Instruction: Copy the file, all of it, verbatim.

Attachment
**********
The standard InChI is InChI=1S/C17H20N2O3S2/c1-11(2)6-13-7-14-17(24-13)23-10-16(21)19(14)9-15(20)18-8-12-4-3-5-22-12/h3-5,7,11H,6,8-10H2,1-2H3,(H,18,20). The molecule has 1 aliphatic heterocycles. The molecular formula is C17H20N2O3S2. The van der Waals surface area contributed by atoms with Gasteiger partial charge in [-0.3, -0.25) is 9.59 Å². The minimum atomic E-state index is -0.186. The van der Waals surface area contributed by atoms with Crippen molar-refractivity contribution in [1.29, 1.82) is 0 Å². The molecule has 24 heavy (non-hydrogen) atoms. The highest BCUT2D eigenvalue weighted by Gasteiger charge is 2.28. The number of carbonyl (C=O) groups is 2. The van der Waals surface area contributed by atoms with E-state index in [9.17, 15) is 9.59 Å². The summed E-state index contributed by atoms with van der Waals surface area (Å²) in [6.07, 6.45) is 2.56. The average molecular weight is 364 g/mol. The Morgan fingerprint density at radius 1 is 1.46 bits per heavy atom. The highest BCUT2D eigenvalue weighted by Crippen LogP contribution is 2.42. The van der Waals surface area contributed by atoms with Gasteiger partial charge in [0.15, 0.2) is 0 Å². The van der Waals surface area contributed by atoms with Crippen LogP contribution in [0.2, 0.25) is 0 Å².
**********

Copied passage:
The standard InChI is InChI=1S/C17H20N2O3S2/c1-11(2)6-13-7-14-17(24-13)23-10-16(21)19(14)9-15(20)18-8-12-4-3-5-22-12/h3-5,7,11H,6,8-10H2,1-2H3,(H,18,20). The molecule has 1 aliphatic heterocycles. The molecular formula is C17H20N2O3S2. The van der Waals surface area contributed by atoms with Gasteiger partial charge in [-0.3, -0.25) is 9.59 Å². The minimum atomic E-state index is -0.186. The van der Waals surface area contributed by atoms with Crippen molar-refractivity contribution in [1.29, 1.82) is 0 Å². The molecule has 24 heavy (non-hydrogen) atoms. The highest BCUT2D eigenvalue weighted by Gasteiger charge is 2.28. The number of carbonyl (C=O) groups is 2. The van der Waals surface area contributed by atoms with E-state index in [9.17, 15) is 9.59 Å². The summed E-state index contributed by atoms with van der Waals surface area (Å²) in [6.07, 6.45) is 2.56. The average molecular weight is 364 g/mol. The Morgan fingerprint density at radius 1 is 1.46 bits per heavy atom. The highest BCUT2D eigenvalue weighted by Crippen LogP contribution is 2.42. The van der Waals surface area contributed by atoms with Gasteiger partial charge in [0.15, 0.2) is 0 Å². The van der Waals surface area contributed by atoms with Crippen LogP contribution in [0.2, 0.25) is 0 Å².